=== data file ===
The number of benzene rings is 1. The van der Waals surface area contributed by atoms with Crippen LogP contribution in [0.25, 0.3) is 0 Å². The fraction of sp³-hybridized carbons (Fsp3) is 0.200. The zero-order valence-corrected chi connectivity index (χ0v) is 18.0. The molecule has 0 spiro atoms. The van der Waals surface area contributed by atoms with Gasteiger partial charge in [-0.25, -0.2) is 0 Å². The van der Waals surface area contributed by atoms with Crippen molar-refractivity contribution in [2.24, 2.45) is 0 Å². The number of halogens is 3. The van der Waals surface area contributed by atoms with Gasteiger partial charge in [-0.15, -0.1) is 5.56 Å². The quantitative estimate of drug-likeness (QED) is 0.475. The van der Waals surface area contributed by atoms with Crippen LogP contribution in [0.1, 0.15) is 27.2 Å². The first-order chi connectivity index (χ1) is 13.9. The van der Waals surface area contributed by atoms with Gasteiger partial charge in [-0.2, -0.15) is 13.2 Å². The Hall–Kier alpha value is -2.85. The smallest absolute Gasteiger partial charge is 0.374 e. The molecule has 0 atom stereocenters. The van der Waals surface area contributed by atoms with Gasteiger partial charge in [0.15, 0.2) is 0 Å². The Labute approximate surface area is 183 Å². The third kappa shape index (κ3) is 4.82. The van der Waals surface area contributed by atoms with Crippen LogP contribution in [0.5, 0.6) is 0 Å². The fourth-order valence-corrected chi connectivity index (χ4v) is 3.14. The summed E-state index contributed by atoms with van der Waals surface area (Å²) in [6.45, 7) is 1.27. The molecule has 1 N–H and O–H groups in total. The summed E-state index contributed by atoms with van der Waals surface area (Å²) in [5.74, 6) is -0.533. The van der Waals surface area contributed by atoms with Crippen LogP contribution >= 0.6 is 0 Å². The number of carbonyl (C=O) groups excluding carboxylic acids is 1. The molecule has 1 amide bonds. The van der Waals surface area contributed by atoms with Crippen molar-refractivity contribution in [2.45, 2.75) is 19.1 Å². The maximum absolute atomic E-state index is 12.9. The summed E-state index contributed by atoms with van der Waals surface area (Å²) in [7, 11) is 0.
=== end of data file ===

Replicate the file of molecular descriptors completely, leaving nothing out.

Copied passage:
The number of benzene rings is 1. The van der Waals surface area contributed by atoms with Crippen LogP contribution in [0.25, 0.3) is 0 Å². The fraction of sp³-hybridized carbons (Fsp3) is 0.200. The zero-order valence-corrected chi connectivity index (χ0v) is 18.0. The molecule has 0 spiro atoms. The van der Waals surface area contributed by atoms with Gasteiger partial charge in [-0.25, -0.2) is 0 Å². The van der Waals surface area contributed by atoms with Crippen molar-refractivity contribution in [2.24, 2.45) is 0 Å². The number of halogens is 3. The van der Waals surface area contributed by atoms with Gasteiger partial charge in [-0.15, -0.1) is 5.56 Å². The quantitative estimate of drug-likeness (QED) is 0.475. The van der Waals surface area contributed by atoms with Crippen LogP contribution in [0.1, 0.15) is 27.2 Å². The first-order chi connectivity index (χ1) is 13.9. The van der Waals surface area contributed by atoms with Gasteiger partial charge in [-0.2, -0.15) is 13.2 Å². The Hall–Kier alpha value is -2.85. The smallest absolute Gasteiger partial charge is 0.374 e. The molecule has 0 atom stereocenters. The van der Waals surface area contributed by atoms with Gasteiger partial charge in [0.15, 0.2) is 0 Å². The Labute approximate surface area is 183 Å². The third kappa shape index (κ3) is 4.82. The van der Waals surface area contributed by atoms with Crippen LogP contribution in [0.5, 0.6) is 0 Å². The fourth-order valence-corrected chi connectivity index (χ4v) is 3.14. The summed E-state index contributed by atoms with van der Waals surface area (Å²) in [6.45, 7) is 1.27. The molecule has 1 N–H and O–H groups in total. The summed E-state index contributed by atoms with van der Waals surface area (Å²) in [5.74, 6) is -0.533. The van der Waals surface area contributed by atoms with Crippen LogP contribution >= 0.6 is 0 Å². The number of carbonyl (C=O) groups excluding carboxylic acids is 1. The molecule has 1 amide bonds. The van der Waals surface area contributed by atoms with Crippen molar-refractivity contribution in [2.45, 2.75) is 19.1 Å². The maximum absolute atomic E-state index is 12.9. The summed E-state index contributed by atoms with van der Waals surface area (Å²) in [7, 11) is 0.